If you're like many Americans, you may find that you tend to use your home's attached garage more for the storage of tools, lawn equipment, and sports accessories than for the storage of vehicles. Despite the large array of valuable items kept in your garage, you may not put much more thought into security than making sure you lock your exterior door when leaving the house. But because the garage door is the second most common entry point for potential burglars, it's important to ensure that this part of your home is as secure as possible. Read on to learn more about some of the ways a burglar could potentially gain access to your garage, as well as what you can do to easily and inexpensively reinforce your garage's security.
- Automatic garage door opener
One of the simplest ways for a would-be thief to gain access to your garage is simply to steal the automatic door opener from inside your car. If you don't regularly use this door opener, you may not notice that it's missing for a few days (or even weeks) -- and during this time, a thief could be casing your home and identifying valuables. If you normally clip your automatic door opener to your sun visor, you may want to instead keep this door opener inside your purse or in a more hidden area of your car. If this door opener isn't easily within eyesight in your vehicle, it's likely that would-be burglars will move on to an easier target.
- Garage door code
A much more frightening way for a would-be burglar to gain access to your garage is the use of a hacked children's toy to disable the code mechanism, triggering the automatic garage door to open in about 10 seconds -- without ever needing the original remote. If your garage door was manufactured before 1996 or so, it's likely that it uses a fixed code, rather than a rolling code, and is therefore vulnerable to this type of attack. Fixed code openers never change the series of wireless signals they send to open your garage door, so are much more easily hacked than rolling code openers, which use a random unique code each time they operate. You'll want to check with your garage door manufacturer to confirm the type of code used by your door so that you can decide whether you'll need to replace your opener.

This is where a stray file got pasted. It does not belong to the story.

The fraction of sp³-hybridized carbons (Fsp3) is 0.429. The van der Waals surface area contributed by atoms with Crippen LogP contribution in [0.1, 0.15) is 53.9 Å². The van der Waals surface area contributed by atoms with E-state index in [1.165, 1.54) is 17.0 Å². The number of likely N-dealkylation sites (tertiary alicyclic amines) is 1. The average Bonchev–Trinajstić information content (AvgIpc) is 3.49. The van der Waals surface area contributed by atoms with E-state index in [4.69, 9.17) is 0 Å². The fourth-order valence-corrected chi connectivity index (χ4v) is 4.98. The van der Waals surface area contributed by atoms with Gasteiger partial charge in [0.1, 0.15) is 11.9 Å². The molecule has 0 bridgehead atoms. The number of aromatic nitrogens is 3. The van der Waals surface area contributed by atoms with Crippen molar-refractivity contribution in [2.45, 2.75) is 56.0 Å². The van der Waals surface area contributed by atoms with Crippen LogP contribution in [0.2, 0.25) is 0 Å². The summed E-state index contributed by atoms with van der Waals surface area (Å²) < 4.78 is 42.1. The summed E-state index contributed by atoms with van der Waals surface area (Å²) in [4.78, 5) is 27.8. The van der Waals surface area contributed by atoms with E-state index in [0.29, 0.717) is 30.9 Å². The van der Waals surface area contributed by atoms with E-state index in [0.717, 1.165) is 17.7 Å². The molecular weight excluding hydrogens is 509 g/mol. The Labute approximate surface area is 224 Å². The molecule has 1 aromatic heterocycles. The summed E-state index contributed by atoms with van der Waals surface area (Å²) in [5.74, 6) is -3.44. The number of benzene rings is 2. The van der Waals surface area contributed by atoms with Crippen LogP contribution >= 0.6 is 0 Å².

- Garage door windows
A garage door with small windows can be a great way to let light into a gloomy garage or allow you to see approaching visitors or vehicles while working inside -- but these windows, when broken, can also allow a thief to easily reach inside and use the emergency release lever suspended from the ceiling to open the garage door. If you don't want to replace your entire door, you may instead be able to replace the more fragile glass panes with tempered glass that is very hard to break (and does so in a very loud manner). However, if your current garage door is already showing signs of age or wear and tear, it may be a more safety-conscious decision to do a garage door replacement.
What else can you do to protect your garage?
Depending upon the monetary value of the tools and other items kept in your garage, it may be worthwhile to invest in a video camera that will allow you to capture video and still photos and access a live feed from anywhere you have a wireless connection. In the unlikely event your garage is targeted by burglars, you'll want to be instantly alerted that this is happening and have the resources available to identify and track the burglars. By using a motion-activated camera, you'll be able to minimize any additional electricity costs, and the sight of a camera swiveling to catch a glimpse is often enough to scare off all but the most determined burglars.